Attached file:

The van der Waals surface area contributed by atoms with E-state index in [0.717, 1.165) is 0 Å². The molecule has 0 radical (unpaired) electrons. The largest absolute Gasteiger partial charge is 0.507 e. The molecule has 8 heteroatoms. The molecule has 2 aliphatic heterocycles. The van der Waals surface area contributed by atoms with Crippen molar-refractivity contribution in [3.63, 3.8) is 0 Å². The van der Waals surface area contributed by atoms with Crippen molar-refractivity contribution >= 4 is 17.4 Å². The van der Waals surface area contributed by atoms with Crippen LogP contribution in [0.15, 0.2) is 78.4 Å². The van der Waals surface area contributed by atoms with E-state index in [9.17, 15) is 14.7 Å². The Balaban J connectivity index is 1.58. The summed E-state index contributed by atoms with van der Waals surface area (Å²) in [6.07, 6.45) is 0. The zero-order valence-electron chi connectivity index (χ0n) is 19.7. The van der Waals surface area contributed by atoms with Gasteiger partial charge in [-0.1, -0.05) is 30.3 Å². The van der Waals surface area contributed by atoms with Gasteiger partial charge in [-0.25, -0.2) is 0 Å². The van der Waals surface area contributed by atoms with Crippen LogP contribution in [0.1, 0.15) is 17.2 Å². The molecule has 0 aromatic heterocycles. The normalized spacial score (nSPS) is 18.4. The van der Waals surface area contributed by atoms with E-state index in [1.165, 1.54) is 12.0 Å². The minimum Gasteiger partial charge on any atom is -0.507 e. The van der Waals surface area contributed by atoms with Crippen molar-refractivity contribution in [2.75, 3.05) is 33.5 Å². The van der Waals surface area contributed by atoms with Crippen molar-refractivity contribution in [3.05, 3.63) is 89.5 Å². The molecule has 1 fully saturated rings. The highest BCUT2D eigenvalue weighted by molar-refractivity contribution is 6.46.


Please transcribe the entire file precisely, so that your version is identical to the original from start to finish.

The van der Waals surface area contributed by atoms with E-state index in [0.717, 1.165) is 0 Å². The molecule has 0 radical (unpaired) electrons. The largest absolute Gasteiger partial charge is 0.507 e. The molecule has 8 heteroatoms. The molecule has 2 aliphatic heterocycles. The van der Waals surface area contributed by atoms with Crippen molar-refractivity contribution in [3.63, 3.8) is 0 Å². The van der Waals surface area contributed by atoms with Crippen molar-refractivity contribution >= 4 is 17.4 Å². The van der Waals surface area contributed by atoms with Crippen LogP contribution in [0.15, 0.2) is 78.4 Å². The van der Waals surface area contributed by atoms with E-state index in [9.17, 15) is 14.7 Å². The Balaban J connectivity index is 1.58. The summed E-state index contributed by atoms with van der Waals surface area (Å²) in [6.07, 6.45) is 0. The zero-order valence-electron chi connectivity index (χ0n) is 19.7. The van der Waals surface area contributed by atoms with Gasteiger partial charge in [-0.1, -0.05) is 30.3 Å². The van der Waals surface area contributed by atoms with Gasteiger partial charge in [-0.25, -0.2) is 0 Å². The van der Waals surface area contributed by atoms with Crippen LogP contribution in [0.1, 0.15) is 17.2 Å². The molecule has 0 aromatic heterocycles. The normalized spacial score (nSPS) is 18.4. The van der Waals surface area contributed by atoms with E-state index in [1.165, 1.54) is 12.0 Å². The minimum Gasteiger partial charge on any atom is -0.507 e. The van der Waals surface area contributed by atoms with Crippen molar-refractivity contribution in [2.75, 3.05) is 33.5 Å². The van der Waals surface area contributed by atoms with Crippen molar-refractivity contribution in [3.05, 3.63) is 89.5 Å². The molecule has 1 fully saturated rings. The highest BCUT2D eigenvalue weighted by molar-refractivity contribution is 6.46.